Sunset at the Grand Canyon

My wife and I had visited a few locations around the Grand Canyon National Park in search of a place to photograph the sunset on this day.  After walking the Rim Trail from Mather Point to Yavapai Point and a little beyond, we decided a point south of the Yavapai Geology Museum would be the place.  Setting up 90 minutes before sunset, the location was confirmed as a guide stopped with a group and told them this was one of the best places around the South Rim to watch the Sun set.

Why did I set up so early?  For a couple of reasons.  The first was I knew there would be lots of people showing up later and I wanted to stake out an area for my tripod.  The second was we wanted to spend some time enjoying the Grand Canyon. We listened to the wind, breathed the air, watched birds soar along the rim and became very thankful the United States was willing to protect the Grand Canyon as far back as 1893 before making it a National Park in 1919.

With the day being a cloudless blue sky, I knew the real show would not be in watching the Sun.  It would be in watching the golden light of the sunset bath the canyon walls and mesas.

The Sun bathing the Grand Canyon in golden light on September 25, 2013 at 5:49PM.

The Sun bathing the Grand Canyon in golden light from Yavapai Point on September 25, 2013 at 5:49PM in Grand Canyon National Park, Arizona.
Nikon D7100/28-300VR, 1/125s, f/16, ISO 200, EV 0, 85mm focal length.

The sunlight deepened the colors and created a 3-D effect as shadows lengthened behind the rock formations on the canyon’s floor.

Sunset light painting the walls and mesas from Yavapai Point in Grand Canyon National Park in Arizona.

Sunset light painting the walls and mesas from Yavapai Point at Grand Canyon National Park in Arizona.
Nikon D700/28-300VR, 1/125s, f/16, ISO 500, EV 0, 116mm focal length.

Photographing the transformation from the flat looking day time landscape to a dramatic symphony of color, light and shadow as the Sun moved closer to the horizon, I found the telephoto lens showed it best.  The camera and lens worked in concert to pull out details in the rock formations and capturing how the shadows added depth, texture and interest to the geologic formations.

Sunset light baths the canyon as seen from Yavapai Point at Grand Canyon National Park in Arizona.

Sunset light baths the canyon as seen from Yavapai Point at Grand Canyon National Park in Arizona.
Nikon D700/28-300VR, 1/125s, f/16, ISO 1400, EV 0, 300mm focal length.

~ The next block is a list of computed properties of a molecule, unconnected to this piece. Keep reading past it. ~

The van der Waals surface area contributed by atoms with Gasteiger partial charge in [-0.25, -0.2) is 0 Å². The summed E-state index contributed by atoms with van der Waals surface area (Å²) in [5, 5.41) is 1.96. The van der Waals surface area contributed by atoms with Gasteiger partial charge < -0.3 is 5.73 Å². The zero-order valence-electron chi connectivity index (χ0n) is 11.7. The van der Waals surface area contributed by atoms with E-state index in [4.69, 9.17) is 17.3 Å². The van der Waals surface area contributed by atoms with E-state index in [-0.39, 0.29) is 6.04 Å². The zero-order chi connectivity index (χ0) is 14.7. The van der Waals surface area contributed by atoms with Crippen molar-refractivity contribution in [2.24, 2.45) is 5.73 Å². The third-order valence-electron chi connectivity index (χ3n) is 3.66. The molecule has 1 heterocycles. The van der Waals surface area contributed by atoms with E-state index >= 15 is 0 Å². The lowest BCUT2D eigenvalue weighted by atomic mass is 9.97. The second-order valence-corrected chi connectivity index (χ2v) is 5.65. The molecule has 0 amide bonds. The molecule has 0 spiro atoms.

More and more, the people watching the Sun turned their heads and saw what we were seeing.  We heard gasps and conversation telling others to look in the canyon. There, they would really see and start to understand why the Grand Canyon is one of the natural wonders of the world.  It is not only for its size but for its awe inspiring grandeur.

I found only one thing better than watching the sunset light at the Grand Canyon…

The night sky above the Grand Canyon National Park in Arizona.

The night sky above the Grand Canyon National Park in Arizona.
Nikon D700/Tokina 11-16mm, 30s, f/4, ISO 3200, EV 0, 16mm focal length, tripod.

Seeing the night sky above the Grand Canyon was a spiritual experience in and of itself.

Being from the light polluted northeastern United States, the night sky at the Grand Canyon was overwhelmingly stellar.  I now understand how photographers can capture the Milky Way once you remove most of the light Man produces.  I will have more on photographing starscapes later this year.

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7 Responses to Sunset at the Grand Canyon

  1. Dave Kliment says:

    Nice work Scott! I especially like how the Big Dipper is sitting on the canyon wall on that last one. And its very modest of you not to even mention the meteor you caught there!

    Like

  2. Tom Bricker says:

    Scott – the depth these shots have as a result of the late afternoon shadows is great. Really excellent work here. I especially love the third (almost abstract!) shot.

    Like

  3. montucky says:

    It certainly is an inspiring place!

    Like

  4. Pingback: View 344: Three National Parks Revisited | Views Infinitum

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